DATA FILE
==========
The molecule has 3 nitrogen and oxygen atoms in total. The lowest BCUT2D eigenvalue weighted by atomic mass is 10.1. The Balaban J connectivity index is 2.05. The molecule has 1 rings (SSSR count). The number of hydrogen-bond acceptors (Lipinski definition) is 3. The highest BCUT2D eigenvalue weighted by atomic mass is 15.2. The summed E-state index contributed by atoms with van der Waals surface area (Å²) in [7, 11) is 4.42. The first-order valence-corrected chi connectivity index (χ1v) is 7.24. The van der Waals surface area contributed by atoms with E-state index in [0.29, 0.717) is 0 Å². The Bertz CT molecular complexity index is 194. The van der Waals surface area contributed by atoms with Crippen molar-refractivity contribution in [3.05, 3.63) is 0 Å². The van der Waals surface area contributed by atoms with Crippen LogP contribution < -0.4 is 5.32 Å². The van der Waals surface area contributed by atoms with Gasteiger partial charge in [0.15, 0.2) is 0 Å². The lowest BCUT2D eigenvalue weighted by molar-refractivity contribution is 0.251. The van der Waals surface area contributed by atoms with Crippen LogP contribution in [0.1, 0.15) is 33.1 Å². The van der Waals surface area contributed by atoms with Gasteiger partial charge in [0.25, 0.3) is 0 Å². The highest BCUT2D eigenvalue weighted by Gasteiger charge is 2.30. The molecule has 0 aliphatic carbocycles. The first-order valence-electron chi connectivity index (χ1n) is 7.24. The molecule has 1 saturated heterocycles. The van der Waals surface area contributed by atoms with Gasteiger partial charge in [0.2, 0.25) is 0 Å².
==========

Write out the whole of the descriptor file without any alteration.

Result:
The molecule has 3 nitrogen and oxygen atoms in total. The lowest BCUT2D eigenvalue weighted by atomic mass is 10.1. The Balaban J connectivity index is 2.05. The molecule has 1 rings (SSSR count). The number of hydrogen-bond acceptors (Lipinski definition) is 3. The highest BCUT2D eigenvalue weighted by atomic mass is 15.2. The summed E-state index contributed by atoms with van der Waals surface area (Å²) in [7, 11) is 4.42. The first-order valence-corrected chi connectivity index (χ1v) is 7.24. The van der Waals surface area contributed by atoms with E-state index in [0.29, 0.717) is 0 Å². The Bertz CT molecular complexity index is 194. The van der Waals surface area contributed by atoms with Crippen molar-refractivity contribution in [3.05, 3.63) is 0 Å². The van der Waals surface area contributed by atoms with Crippen LogP contribution < -0.4 is 5.32 Å². The van der Waals surface area contributed by atoms with Gasteiger partial charge in [0.15, 0.2) is 0 Å². The lowest BCUT2D eigenvalue weighted by molar-refractivity contribution is 0.251. The van der Waals surface area contributed by atoms with Crippen LogP contribution in [0.1, 0.15) is 33.1 Å². The van der Waals surface area contributed by atoms with Gasteiger partial charge in [0.25, 0.3) is 0 Å². The highest BCUT2D eigenvalue weighted by Gasteiger charge is 2.30. The molecule has 0 aliphatic carbocycles. The first-order valence-electron chi connectivity index (χ1n) is 7.24. The molecule has 1 saturated heterocycles. The van der Waals surface area contributed by atoms with Gasteiger partial charge in [0.2, 0.25) is 0 Å².